“Ms. Tayeh’s choreography — expertly performed by a delightful and delighted polymorphous ensemble — is a perpetual motion machine of often bruising sensuality. Standard period fare like the cancan (bien sûr) and La Danse Apache is reinterpreted with electric wit.”

-Ben Brantley, New York Times

"Staged with resonant economy by the talented Anne Kauffman, with sharp and subtle movement direction by Sonya Tayeh, 'Hundred Days' is cabaret as cri de coeur, and it is advisable to watch it with a handkerchief at the ready." - Ben Brantley for New York Times


“Sonya Tayeh’s you’ll still call me by name swerves between busyness and calm, noisiness and silence, ecstasy and despair. It’s also hugely entertaining with no qualms about sucker punching you in the gut with its overt emotion.  So succumb.” -Dance Enthusiast


“The twirling, stomping, hysterical choreography by Sonya Tayeh and the haunting, ululating music by the Bengsons marvelously sustain and heighten the drama...” - Jesse Green, Vulture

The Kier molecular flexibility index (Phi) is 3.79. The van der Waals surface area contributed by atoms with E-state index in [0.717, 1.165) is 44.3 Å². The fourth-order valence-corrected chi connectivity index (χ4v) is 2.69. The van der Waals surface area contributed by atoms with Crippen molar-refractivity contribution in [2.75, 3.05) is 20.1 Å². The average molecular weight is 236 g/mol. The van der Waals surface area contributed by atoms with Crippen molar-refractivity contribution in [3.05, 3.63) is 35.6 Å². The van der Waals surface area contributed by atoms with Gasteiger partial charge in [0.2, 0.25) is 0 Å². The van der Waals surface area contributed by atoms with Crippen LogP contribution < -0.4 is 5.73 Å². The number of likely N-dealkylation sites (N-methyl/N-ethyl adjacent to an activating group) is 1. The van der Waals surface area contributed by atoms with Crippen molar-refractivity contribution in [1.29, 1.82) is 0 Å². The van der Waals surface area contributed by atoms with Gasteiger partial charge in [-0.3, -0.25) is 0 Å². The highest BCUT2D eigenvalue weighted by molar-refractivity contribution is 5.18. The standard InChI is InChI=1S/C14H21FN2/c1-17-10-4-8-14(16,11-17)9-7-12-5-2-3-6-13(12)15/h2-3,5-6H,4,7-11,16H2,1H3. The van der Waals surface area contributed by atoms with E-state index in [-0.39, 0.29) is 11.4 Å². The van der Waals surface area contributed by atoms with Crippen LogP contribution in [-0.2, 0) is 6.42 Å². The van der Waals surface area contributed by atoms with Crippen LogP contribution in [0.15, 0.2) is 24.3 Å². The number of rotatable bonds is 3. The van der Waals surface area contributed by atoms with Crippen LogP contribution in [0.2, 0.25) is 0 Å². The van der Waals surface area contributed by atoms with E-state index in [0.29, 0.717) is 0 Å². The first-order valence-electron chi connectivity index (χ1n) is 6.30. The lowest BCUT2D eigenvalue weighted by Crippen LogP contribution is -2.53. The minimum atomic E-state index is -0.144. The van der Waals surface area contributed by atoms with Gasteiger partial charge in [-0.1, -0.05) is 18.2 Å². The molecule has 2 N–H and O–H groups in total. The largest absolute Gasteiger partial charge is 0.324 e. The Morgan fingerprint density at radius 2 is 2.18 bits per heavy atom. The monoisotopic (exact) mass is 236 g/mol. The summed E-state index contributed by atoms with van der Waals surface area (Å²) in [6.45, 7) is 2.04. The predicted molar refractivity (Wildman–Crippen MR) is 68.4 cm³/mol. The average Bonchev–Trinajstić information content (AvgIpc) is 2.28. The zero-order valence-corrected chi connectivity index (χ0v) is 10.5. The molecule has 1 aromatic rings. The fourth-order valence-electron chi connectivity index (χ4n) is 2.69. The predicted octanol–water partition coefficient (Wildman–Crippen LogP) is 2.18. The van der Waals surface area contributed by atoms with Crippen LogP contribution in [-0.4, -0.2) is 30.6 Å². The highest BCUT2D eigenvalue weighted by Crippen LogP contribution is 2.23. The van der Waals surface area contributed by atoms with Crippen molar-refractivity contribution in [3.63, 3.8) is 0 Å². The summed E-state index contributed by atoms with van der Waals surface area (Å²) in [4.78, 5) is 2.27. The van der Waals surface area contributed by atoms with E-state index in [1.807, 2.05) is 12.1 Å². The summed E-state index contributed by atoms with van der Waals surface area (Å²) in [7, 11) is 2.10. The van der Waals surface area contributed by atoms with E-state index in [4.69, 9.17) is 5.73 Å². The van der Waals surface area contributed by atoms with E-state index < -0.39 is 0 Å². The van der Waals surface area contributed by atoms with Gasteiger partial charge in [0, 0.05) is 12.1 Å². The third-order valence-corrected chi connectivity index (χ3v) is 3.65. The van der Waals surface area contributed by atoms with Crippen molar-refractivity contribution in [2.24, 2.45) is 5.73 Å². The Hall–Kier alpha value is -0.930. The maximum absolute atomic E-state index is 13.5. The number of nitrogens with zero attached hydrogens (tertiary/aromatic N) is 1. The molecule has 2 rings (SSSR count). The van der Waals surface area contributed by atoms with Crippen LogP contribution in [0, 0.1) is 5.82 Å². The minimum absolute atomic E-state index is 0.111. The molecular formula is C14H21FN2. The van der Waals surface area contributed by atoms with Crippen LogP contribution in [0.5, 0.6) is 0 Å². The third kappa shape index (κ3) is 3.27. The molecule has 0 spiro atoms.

“Fists fly with all the fury an action fan could want.  Legs flash from the hip like lightning strikes.  Twirling kicks and jabbing arms all but set your own head spinning.  The fight sequences in Kung Fu, the new play about Bruce Lee by David Henry Hwang, bristle with kinetic drive and an innovative combination of dance and martial arts.”

- Charles Isherwood, New York Times


“Tayeh invents astonishing moves and chameleon choreography...” - Marilyn Stasio, Variety


“This tackling of tough psychological territory, with a powerful physical style... places Ms. Tayeh in the Graham tradition. She’s kind of like a great granddaughter of the Graham style because the physicality defines the emotions. Sonya is part of our family tree.” 

- Janet Eilber (Artistic Director of Martha Graham Dance Co.) for New York Times